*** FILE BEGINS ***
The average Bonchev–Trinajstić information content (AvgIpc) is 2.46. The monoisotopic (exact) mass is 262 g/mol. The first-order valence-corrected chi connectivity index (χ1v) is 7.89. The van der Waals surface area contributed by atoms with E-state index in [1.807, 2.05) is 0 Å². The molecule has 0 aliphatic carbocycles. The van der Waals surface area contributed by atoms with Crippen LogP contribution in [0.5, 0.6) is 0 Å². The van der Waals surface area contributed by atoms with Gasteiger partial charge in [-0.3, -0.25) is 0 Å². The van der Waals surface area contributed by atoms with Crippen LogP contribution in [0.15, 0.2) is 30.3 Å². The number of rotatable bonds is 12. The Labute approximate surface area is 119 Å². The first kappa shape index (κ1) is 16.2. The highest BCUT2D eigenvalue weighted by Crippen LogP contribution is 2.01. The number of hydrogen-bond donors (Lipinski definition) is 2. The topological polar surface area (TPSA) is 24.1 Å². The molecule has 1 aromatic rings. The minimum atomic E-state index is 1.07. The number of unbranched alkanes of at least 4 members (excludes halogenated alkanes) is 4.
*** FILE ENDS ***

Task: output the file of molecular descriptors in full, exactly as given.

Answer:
The average Bonchev–Trinajstić information content (AvgIpc) is 2.46. The monoisotopic (exact) mass is 262 g/mol. The first-order valence-corrected chi connectivity index (χ1v) is 7.89. The van der Waals surface area contributed by atoms with E-state index in [1.807, 2.05) is 0 Å². The molecule has 0 aliphatic carbocycles. The van der Waals surface area contributed by atoms with Crippen LogP contribution in [0.5, 0.6) is 0 Å². The van der Waals surface area contributed by atoms with Gasteiger partial charge in [-0.3, -0.25) is 0 Å². The van der Waals surface area contributed by atoms with Crippen LogP contribution in [0.15, 0.2) is 30.3 Å². The number of rotatable bonds is 12. The Labute approximate surface area is 119 Å². The first kappa shape index (κ1) is 16.2. The highest BCUT2D eigenvalue weighted by Crippen LogP contribution is 2.01. The number of hydrogen-bond donors (Lipinski definition) is 2. The topological polar surface area (TPSA) is 24.1 Å². The molecule has 1 aromatic rings. The minimum atomic E-state index is 1.07. The number of unbranched alkanes of at least 4 members (excludes halogenated alkanes) is 4.